Lift Off, a non-fluorocarbon aerosol cleaner employed industrially and commercially for two years, now is available for household use.
Inventor Gregg Motsenbocker of San Diego formulated the cleaner as a chemical spray to remove stickers from grocery or hardware packages on which prices are changed often. Then he found that Lift Off not only removed adhesive but candle wax, chewing gum, lipstick, crayon and pencil marks as well. It does not work on ballpoint-pen marks and is not recommended for use on styrene plastics; consumers are advised to test before using the cleaner on other plastic surfaces.
Lift Off also can be an automotive degreaser, removing grease from tools, etc., or oil, bugs and road tar from cars, trucks and bicycles.
Lift Off can serve as a carpet or furniture spot remover and as a pre-wash treatment on “any type of fabric,” says a representative of the Loctite Corp., which distributes Lift Off. Suggested retail prices are $2.99 for a 5-ounce can, $3.99 for the 9 1/2-ounce can. It is available at Builders Emporium, Home Depot, National Lumber, Chief Auto Parts, Pep Boys, Vons Pavilions, Ace and True Value hardware stores. For more information, write Loctite Corp., 4450 Cranwood Court, Cleveland, Ohio, 44128; phone (800) 321-9188.
Chill a Head Pain
Headache sufferers may want to try the Suboccipital Ice Pillow, an aid developed by a Southern California physician and headache research specialist.
Crescent-shaped and anatomically designed, the pillow fits around the neck and features a contoured, soft-gel freeze pack which cools blood vessels and muscles in the neck’s suboccipital area. That’s the spot that may be involved in causing some headaches.
The cold pack can be kept in the freezer until needed; it then simply slips in the pillow’s pocket.
Dr. Lee Kudrow, director of the California Medical Clinic for Headache Inc. in Encino, developed the pillow and tested it on his patients for six months. His colleagues, Drs. Fred Sheftell and Alan Rapoport of the New England Center for Headache in Stamford, Conn., conducted a parallel study.
Kudrow said the studies showed the pillow helped headache sufferers, sometimes as much or more than did medications, many of which can have side effects or complications.
The cotton-filled, 100% polyester pillow is machine washable and dryable. The ice pack comes in a separate plastic bag filled with nontoxic gel.
The unit’s suggested retail is $39.95 and it is available at Southern California pharmacies and home health-care stores, including Horton & Converse, Rexall Square on La Cienega and Beverly boulevards, Dana Drug in Burbank, Northridge Pharmacy and Abbey Medical. For more information, contact SPF Incorporated, 1545 N. Verdugo Road, Glendale, Calif. 91208; phone (818) 242-7546.
For parents who run or jog and want to take their infants or toddlers along, Racing Strollers Inc. of Yakima, Wash., which introduced the Baby Jogger stroller five years ago, has a new, more portable, easier-to-store model, the Walkabout.
Like the Baby Jogger, it can be folded by pulling two quick-release pins to collapse its frame. But the new stroller, unlike its predecessor, stores with wheels on. It fits into a closet or car trunk.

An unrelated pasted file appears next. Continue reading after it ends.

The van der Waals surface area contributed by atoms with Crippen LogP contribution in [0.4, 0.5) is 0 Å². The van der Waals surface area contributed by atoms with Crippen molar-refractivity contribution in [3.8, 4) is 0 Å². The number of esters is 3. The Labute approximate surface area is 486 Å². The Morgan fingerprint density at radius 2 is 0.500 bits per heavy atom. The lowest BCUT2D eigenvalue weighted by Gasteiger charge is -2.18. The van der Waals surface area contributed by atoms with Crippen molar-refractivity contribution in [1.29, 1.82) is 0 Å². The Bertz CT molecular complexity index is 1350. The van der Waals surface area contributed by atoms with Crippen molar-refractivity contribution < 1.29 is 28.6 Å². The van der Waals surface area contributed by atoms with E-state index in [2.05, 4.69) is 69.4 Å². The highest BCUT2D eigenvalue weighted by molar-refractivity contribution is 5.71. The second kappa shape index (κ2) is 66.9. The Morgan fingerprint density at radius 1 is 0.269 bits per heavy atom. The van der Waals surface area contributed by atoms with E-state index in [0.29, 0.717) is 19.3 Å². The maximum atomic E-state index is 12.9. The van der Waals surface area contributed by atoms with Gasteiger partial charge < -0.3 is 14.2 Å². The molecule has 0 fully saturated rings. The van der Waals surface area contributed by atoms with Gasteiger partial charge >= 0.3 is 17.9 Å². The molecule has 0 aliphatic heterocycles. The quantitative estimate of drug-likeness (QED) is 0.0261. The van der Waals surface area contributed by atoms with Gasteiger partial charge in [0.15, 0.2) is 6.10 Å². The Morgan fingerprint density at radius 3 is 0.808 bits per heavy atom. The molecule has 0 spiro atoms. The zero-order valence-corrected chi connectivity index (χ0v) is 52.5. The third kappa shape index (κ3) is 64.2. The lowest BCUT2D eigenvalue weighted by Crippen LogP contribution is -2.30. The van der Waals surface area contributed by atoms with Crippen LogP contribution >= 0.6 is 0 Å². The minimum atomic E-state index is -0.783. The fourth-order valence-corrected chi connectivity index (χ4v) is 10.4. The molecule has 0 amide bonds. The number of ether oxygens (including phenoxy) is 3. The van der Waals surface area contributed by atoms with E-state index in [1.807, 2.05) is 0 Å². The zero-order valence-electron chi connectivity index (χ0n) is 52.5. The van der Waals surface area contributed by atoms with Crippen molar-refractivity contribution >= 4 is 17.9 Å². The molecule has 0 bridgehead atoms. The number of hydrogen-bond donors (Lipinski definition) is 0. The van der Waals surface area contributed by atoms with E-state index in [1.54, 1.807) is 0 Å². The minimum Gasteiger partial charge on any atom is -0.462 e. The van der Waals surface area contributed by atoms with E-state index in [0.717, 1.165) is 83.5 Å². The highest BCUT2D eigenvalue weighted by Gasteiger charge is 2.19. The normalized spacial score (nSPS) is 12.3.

“The Walkabout is an urban-survival stroller, designed for apartment dwellers,” said its developer, Phil Baechler. “It fits into elevators and is easier to store and transport. The Baby Jogger is more our all-terrain vehicle.”
With three 12-inch wheels, the Walkabout can be easily pushed over pavement, dirt roads, curbs, gravel or grass. Because of the smaller wheels, Baechler advised, it won’t do as well in sand as the 20-inch wheel Baby Jogger.
Walkabout comes in a regular model with a 37 1/2-inch-high handle, and a taller model for those exceeding 6-feet-3.
With a deep canvas sling seat--in red, blue or yellow--it has a seat belt, a locking hand brake and a safety leash. It can accommodate youngsters weighing 50 pounds. The Walkabout’s other available accessories include a wire basket that folds flat against the stroller frame when not in use and an all-weather nylon canopy.
Available in the Los Angeles area in Sports Chalets and other athletic stores and children’s shops, the Walkabout retails for $279. It can be ordered from Racing Strollers Inc., 516 N. 20th Ave., Yakima, Wash. 98902; phone (509) 457-0925.
Card File Punch
Exec-U-Punch, a plastic gadget that punches holes in business cards so they’ll fit in a card file, has just gone to nationwide distribution in about 5,000 of the country’s 12,000 office-supply stores.
A small hand-held cutter, it puts two notches in business cards to make them fit the twin rails of card files, either rotary wheels or V-file trays, including those manufactured by Rolodex, Bates, Bostitch or Eldon and other 1-inch-track filing systems.
“Business cards are not limited to business people,” said the punch’s inventor, Robert Merrick of Sunnyvale, Calif. “Householders collect business cards from service people, such as plumbers, gardeners, etc., and also bring home business cards from shopping.”
Besides the $5.95 Exec-U-Punch, Merrick also is marketing a $7.95 “complete system,” which includes the punch and a small V-file tray with eight A-Z dividers capable of holding up to 150 business cards. A larger Punch ‘N’ File system that holds up to 400 cards and has a built-in punch mechanism costs $16.95. For information on stores carrying the punch and file package, write Merrick Industries Inc., Box 2277 Sunnyvale, Calif. 94087; phone (408) 738-2200.